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H&R Block Honors Associates Who Go Above and Beyond to Make Every Block Better

7 min read

7 min read

October 25, 2022

H&R Block

Some might only think of H&R Block as a tax company, but we’re really a community company. We have been recognizing associates for their outstanding community service since 1985, and our commitment to building connections among neighbors and supporting small business owners across the country is the basis of our Make Every Block Better community impact platform. At the heart of it all is the people of H&R Block — associates, franchisees, and tax pros, who give back in exceptional ways. Volunteering is core to Make Every Block Better and, as part of Block Horizons, the company’s transformation strategy, we have a goal of investing 1 million volunteer hours by 2025.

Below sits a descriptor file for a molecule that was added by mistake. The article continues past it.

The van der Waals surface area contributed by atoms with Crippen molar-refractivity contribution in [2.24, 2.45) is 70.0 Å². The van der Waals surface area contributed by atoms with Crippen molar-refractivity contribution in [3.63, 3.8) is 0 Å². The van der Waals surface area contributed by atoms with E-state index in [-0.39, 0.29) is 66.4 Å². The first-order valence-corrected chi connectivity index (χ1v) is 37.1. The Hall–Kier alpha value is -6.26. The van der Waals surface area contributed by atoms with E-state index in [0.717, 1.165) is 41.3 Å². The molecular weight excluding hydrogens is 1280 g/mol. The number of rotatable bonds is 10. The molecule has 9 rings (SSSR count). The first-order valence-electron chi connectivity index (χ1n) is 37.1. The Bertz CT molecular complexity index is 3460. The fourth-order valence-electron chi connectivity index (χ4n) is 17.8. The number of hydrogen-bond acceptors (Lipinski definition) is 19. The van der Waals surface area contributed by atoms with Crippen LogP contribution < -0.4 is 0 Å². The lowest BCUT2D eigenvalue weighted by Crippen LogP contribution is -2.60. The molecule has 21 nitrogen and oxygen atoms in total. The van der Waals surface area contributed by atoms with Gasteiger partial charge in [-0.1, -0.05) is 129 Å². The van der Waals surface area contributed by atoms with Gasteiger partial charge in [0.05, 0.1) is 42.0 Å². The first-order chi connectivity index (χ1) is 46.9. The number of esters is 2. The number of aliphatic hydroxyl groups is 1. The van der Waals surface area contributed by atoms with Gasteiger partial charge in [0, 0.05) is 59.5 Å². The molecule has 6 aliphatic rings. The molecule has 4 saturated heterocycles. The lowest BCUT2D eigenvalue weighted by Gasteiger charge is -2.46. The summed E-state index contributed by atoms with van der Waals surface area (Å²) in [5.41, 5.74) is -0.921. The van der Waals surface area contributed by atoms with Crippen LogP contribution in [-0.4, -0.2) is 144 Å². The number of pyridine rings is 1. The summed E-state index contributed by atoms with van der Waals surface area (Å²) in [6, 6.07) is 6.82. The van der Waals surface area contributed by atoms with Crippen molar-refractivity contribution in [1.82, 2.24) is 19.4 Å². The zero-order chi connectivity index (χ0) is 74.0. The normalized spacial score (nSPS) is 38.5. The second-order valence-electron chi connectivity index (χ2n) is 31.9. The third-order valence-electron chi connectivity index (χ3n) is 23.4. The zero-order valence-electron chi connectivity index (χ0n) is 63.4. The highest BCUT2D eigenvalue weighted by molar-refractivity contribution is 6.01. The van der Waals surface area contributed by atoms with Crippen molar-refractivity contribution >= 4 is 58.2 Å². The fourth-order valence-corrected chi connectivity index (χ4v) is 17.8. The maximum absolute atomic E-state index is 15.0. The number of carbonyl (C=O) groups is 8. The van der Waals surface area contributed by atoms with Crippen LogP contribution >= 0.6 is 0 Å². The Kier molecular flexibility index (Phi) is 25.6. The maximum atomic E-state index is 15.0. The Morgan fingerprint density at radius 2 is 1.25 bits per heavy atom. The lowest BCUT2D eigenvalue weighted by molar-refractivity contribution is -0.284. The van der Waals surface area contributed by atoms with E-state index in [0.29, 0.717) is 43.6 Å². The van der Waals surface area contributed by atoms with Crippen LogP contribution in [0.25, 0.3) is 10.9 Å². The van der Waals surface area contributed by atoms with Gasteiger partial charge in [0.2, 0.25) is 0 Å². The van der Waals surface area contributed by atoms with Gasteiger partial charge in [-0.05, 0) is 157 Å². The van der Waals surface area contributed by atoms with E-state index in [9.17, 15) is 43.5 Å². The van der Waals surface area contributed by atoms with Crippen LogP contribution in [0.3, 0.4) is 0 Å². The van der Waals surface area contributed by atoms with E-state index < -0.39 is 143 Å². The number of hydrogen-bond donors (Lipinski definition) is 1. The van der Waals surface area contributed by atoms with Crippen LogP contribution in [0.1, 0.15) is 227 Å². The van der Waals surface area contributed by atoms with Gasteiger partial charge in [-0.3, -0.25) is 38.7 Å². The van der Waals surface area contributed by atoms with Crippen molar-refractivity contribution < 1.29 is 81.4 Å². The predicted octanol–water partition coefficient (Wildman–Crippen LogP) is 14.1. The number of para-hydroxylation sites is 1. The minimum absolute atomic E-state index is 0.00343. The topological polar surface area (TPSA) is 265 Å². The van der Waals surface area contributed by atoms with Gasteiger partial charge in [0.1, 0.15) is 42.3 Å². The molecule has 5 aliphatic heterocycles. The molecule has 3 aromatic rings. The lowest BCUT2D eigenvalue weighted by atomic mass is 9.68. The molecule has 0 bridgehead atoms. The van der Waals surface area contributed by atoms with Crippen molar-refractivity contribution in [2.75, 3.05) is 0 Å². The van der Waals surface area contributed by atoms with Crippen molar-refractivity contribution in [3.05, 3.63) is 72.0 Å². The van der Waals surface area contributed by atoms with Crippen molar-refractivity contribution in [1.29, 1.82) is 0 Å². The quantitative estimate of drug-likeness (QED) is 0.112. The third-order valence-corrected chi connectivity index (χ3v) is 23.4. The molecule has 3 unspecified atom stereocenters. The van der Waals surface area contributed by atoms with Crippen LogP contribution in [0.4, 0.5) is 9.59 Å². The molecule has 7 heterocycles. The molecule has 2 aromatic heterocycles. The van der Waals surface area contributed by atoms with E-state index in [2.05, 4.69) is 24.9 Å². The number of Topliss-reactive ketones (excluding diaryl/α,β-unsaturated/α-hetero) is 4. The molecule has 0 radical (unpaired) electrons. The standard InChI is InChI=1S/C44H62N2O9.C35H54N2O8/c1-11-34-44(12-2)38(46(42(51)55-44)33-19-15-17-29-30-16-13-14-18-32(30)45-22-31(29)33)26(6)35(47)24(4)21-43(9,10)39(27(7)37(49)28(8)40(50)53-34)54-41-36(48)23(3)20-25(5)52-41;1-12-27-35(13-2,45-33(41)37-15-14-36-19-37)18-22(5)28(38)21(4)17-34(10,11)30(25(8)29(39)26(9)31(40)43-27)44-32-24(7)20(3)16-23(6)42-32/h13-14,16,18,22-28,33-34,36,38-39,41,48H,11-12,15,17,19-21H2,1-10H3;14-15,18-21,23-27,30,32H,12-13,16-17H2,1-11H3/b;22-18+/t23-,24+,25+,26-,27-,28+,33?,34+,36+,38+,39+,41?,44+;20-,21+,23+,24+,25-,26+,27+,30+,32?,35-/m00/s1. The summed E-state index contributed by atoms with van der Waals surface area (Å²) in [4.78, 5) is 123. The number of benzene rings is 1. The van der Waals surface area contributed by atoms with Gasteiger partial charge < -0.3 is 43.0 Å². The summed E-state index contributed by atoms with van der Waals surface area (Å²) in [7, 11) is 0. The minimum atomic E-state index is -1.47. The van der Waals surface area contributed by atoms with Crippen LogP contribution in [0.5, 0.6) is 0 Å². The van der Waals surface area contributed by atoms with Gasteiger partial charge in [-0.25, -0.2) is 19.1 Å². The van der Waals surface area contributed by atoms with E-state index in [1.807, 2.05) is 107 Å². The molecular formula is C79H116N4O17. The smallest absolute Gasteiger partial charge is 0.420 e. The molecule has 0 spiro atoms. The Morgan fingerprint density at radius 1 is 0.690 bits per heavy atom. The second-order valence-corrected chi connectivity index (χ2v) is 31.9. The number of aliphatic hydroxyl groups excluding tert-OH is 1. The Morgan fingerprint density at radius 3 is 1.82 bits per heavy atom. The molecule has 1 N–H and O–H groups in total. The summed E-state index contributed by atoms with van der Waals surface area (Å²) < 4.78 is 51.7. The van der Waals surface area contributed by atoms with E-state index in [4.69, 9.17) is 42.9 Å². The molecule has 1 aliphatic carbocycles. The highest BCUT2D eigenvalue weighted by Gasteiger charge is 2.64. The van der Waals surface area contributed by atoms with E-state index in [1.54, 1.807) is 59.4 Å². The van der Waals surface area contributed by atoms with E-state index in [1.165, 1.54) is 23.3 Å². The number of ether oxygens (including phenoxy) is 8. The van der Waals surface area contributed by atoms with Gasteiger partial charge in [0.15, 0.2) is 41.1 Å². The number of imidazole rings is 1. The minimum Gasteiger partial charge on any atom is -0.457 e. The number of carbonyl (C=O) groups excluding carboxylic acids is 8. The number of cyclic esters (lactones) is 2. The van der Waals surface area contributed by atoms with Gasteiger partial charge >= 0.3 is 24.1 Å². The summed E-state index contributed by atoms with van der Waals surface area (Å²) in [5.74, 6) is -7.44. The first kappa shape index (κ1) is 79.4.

The annual Make Every Block Better Volunteer Award honors outstanding volunteers and the impact they’re making in their local communities. In 2022, three winners and three runners-up were recognized for their inspiring volunteer efforts.

“Since joining Block in April, I’ve been completely inspired by how our people go above and beyond in service to community,” said Jill Cress, chief marketing and experience officer at H&R Block. “It’s exciting to recognize these six associates for their exceptional community service.”

In addition to receiving a trophy, each awardee won the opportunity to direct a grant, funded by The H & R Block Foundation, to the approved charity of their choice. This year, Make Every Block Better Volunteer Award honorees will direct $30,000 in grants.

Find out more about how each person is making an impact by volunteering in their local community.